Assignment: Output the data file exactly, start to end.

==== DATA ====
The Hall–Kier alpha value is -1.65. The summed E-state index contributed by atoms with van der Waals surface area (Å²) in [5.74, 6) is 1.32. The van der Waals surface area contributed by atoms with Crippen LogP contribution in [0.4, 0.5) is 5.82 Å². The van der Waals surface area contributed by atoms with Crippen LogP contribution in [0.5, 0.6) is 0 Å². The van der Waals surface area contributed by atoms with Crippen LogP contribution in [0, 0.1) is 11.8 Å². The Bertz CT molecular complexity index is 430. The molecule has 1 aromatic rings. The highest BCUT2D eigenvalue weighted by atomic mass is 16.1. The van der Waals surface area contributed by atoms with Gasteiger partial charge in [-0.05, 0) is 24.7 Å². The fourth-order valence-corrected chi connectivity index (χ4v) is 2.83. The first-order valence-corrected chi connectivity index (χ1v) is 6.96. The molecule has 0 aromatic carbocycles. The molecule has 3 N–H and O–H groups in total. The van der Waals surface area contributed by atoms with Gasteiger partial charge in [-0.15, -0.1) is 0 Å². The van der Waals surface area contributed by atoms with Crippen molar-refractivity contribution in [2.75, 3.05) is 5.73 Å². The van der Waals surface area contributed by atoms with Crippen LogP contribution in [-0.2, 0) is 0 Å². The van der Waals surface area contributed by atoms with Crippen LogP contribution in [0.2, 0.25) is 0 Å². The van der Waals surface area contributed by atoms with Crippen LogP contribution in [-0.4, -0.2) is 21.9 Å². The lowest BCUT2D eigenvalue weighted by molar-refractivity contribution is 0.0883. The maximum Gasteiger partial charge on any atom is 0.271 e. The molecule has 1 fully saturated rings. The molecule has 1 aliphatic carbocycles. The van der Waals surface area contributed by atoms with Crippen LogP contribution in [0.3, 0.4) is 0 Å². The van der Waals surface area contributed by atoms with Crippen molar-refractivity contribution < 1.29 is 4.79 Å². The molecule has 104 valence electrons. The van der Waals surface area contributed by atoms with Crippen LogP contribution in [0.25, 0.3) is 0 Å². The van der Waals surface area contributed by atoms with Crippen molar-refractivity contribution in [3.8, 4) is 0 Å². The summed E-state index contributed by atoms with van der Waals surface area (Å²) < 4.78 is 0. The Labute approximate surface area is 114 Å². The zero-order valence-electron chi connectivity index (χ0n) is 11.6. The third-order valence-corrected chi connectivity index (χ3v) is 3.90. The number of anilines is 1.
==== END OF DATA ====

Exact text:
The Hall–Kier alpha value is -1.65. The summed E-state index contributed by atoms with van der Waals surface area (Å²) in [5.74, 6) is 1.32. The van der Waals surface area contributed by atoms with Crippen LogP contribution in [0.4, 0.5) is 5.82 Å². The van der Waals surface area contributed by atoms with Crippen LogP contribution in [0.5, 0.6) is 0 Å². The van der Waals surface area contributed by atoms with Crippen LogP contribution in [0, 0.1) is 11.8 Å². The Bertz CT molecular complexity index is 430. The molecule has 1 aromatic rings. The highest BCUT2D eigenvalue weighted by atomic mass is 16.1. The van der Waals surface area contributed by atoms with Gasteiger partial charge in [-0.05, 0) is 24.7 Å². The fourth-order valence-corrected chi connectivity index (χ4v) is 2.83. The first-order valence-corrected chi connectivity index (χ1v) is 6.96. The molecule has 0 aromatic carbocycles. The molecule has 3 N–H and O–H groups in total. The van der Waals surface area contributed by atoms with Gasteiger partial charge in [-0.15, -0.1) is 0 Å². The van der Waals surface area contributed by atoms with Crippen molar-refractivity contribution in [2.75, 3.05) is 5.73 Å². The van der Waals surface area contributed by atoms with Crippen LogP contribution in [-0.2, 0) is 0 Å². The van der Waals surface area contributed by atoms with Crippen LogP contribution in [0.2, 0.25) is 0 Å². The van der Waals surface area contributed by atoms with Crippen LogP contribution in [-0.4, -0.2) is 21.9 Å². The lowest BCUT2D eigenvalue weighted by molar-refractivity contribution is 0.0883. The maximum Gasteiger partial charge on any atom is 0.271 e. The molecule has 1 fully saturated rings. The molecule has 1 aliphatic carbocycles. The van der Waals surface area contributed by atoms with Crippen LogP contribution in [0.3, 0.4) is 0 Å². The van der Waals surface area contributed by atoms with Crippen molar-refractivity contribution < 1.29 is 4.79 Å². The molecule has 104 valence electrons. The van der Waals surface area contributed by atoms with Crippen LogP contribution in [0.25, 0.3) is 0 Å². The van der Waals surface area contributed by atoms with Crippen molar-refractivity contribution in [3.8, 4) is 0 Å². The summed E-state index contributed by atoms with van der Waals surface area (Å²) < 4.78 is 0. The Labute approximate surface area is 114 Å². The zero-order valence-electron chi connectivity index (χ0n) is 11.6. The third-order valence-corrected chi connectivity index (χ3v) is 3.90. The number of anilines is 1.